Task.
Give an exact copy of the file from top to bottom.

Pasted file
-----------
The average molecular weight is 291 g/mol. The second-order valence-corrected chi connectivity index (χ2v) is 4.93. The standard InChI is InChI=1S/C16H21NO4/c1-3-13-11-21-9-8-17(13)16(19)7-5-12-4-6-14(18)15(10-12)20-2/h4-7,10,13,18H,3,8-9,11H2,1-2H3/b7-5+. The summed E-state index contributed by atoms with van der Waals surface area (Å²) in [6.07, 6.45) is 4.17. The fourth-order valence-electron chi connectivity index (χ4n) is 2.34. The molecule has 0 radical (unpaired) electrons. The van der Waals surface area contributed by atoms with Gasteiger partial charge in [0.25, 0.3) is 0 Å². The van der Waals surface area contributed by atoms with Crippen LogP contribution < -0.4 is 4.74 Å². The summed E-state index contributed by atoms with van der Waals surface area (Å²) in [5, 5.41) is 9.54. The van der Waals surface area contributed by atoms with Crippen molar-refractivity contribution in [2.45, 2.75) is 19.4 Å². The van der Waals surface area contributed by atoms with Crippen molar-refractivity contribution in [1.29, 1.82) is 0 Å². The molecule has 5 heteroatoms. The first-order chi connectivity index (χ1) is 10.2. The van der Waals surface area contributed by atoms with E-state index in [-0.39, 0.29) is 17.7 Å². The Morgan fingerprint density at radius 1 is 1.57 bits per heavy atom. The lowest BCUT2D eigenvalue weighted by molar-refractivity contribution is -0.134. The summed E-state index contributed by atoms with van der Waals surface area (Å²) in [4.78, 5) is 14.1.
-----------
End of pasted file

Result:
The average molecular weight is 291 g/mol. The second-order valence-corrected chi connectivity index (χ2v) is 4.93. The standard InChI is InChI=1S/C16H21NO4/c1-3-13-11-21-9-8-17(13)16(19)7-5-12-4-6-14(18)15(10-12)20-2/h4-7,10,13,18H,3,8-9,11H2,1-2H3/b7-5+. The summed E-state index contributed by atoms with van der Waals surface area (Å²) in [6.07, 6.45) is 4.17. The fourth-order valence-electron chi connectivity index (χ4n) is 2.34. The molecule has 0 radical (unpaired) electrons. The van der Waals surface area contributed by atoms with Gasteiger partial charge in [0.25, 0.3) is 0 Å². The van der Waals surface area contributed by atoms with Crippen LogP contribution < -0.4 is 4.74 Å². The summed E-state index contributed by atoms with van der Waals surface area (Å²) in [5, 5.41) is 9.54. The van der Waals surface area contributed by atoms with Crippen molar-refractivity contribution in [2.45, 2.75) is 19.4 Å². The van der Waals surface area contributed by atoms with Crippen molar-refractivity contribution in [1.29, 1.82) is 0 Å². The molecule has 5 heteroatoms. The first-order chi connectivity index (χ1) is 10.2. The van der Waals surface area contributed by atoms with E-state index in [-0.39, 0.29) is 17.7 Å². The Morgan fingerprint density at radius 1 is 1.57 bits per heavy atom. The lowest BCUT2D eigenvalue weighted by molar-refractivity contribution is -0.134. The summed E-state index contributed by atoms with van der Waals surface area (Å²) in [4.78, 5) is 14.1.